Most everyone knows that having a sense of purpose is a healthy endeavor. But did you know that recent studies point to the possibility that feeling our life has meaning can actually reduce cognitive decline in the brain?
A new study from Rush University Medical Center in Chicago looked at the brain tissue from over 240 people after death-during a long term study of 1400 seniors. The study found that although some individuals had similar brain damage from Alzheimer’s disease, the level of cognitive decline was different.
Scientists were intrigued by the comparison in brain tissue and cognitive decline.
After delving deeper, researchers discovered that those participants who reported feeling a higher level of purpose in life ended up with overall higher functioning brains. Other factors were considered such as education and exercise.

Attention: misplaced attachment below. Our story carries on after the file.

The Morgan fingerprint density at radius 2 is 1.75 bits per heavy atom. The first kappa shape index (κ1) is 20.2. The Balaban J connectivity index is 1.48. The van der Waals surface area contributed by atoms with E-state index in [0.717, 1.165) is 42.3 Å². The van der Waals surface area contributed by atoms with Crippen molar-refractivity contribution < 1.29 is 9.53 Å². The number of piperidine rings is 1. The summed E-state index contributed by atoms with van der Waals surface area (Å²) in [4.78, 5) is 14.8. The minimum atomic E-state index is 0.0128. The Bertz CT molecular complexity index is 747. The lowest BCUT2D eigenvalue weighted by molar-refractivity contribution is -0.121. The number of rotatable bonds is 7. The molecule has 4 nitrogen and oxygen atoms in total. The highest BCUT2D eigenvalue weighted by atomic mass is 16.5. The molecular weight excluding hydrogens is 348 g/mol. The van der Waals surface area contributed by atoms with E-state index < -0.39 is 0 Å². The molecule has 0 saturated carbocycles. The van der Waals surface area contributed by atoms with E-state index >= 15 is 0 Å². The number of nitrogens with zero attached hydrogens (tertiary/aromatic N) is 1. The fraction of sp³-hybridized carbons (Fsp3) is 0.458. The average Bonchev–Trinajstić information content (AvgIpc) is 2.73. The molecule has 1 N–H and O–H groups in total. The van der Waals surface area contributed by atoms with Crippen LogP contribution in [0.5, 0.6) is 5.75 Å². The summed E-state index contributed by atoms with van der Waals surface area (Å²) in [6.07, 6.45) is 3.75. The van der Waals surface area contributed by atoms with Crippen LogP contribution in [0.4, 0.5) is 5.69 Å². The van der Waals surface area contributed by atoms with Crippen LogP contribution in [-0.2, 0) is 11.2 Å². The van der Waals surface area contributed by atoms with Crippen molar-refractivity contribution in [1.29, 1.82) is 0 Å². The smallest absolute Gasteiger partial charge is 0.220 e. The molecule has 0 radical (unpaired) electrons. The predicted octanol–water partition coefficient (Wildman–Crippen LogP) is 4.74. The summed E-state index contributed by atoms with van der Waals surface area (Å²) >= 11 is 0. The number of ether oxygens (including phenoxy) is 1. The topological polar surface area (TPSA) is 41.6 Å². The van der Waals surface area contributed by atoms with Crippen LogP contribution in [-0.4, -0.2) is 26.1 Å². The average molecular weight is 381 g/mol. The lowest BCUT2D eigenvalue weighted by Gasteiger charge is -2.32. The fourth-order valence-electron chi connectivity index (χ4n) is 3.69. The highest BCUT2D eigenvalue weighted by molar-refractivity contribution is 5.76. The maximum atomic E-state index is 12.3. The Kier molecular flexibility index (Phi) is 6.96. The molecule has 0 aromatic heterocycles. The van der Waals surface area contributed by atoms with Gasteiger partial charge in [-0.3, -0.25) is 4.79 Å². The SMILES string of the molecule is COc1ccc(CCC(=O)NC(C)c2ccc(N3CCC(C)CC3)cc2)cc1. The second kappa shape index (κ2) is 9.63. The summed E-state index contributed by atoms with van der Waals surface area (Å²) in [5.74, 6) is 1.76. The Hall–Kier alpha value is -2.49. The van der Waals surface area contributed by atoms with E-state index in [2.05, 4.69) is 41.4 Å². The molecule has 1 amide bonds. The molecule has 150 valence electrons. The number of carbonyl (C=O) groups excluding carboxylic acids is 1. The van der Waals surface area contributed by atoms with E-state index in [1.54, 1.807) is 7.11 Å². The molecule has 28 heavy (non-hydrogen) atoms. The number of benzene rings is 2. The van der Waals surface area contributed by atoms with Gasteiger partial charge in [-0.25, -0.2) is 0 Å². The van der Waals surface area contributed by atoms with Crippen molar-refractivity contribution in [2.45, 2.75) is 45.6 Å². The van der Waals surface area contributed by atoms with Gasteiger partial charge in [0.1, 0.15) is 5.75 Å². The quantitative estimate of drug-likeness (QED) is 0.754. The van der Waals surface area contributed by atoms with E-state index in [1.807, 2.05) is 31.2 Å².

One article, published by the American Heart Association, indicated that having a sense of purpose in life may also decrease the likeliness of brain damage caused by a blockage of blood flow. Blockage of blood flow in the brain could result in stroke or damaged tissue-which may contribute to risk of dementia and AD.
According to Patricia Boyle, PhD, study co-author at Rush Alzhiemer’s Disease Center stated,“Mental health, in particular positive psychological factors such as having a purpose in life, are emerging as very potent determinants of health outcomes.”
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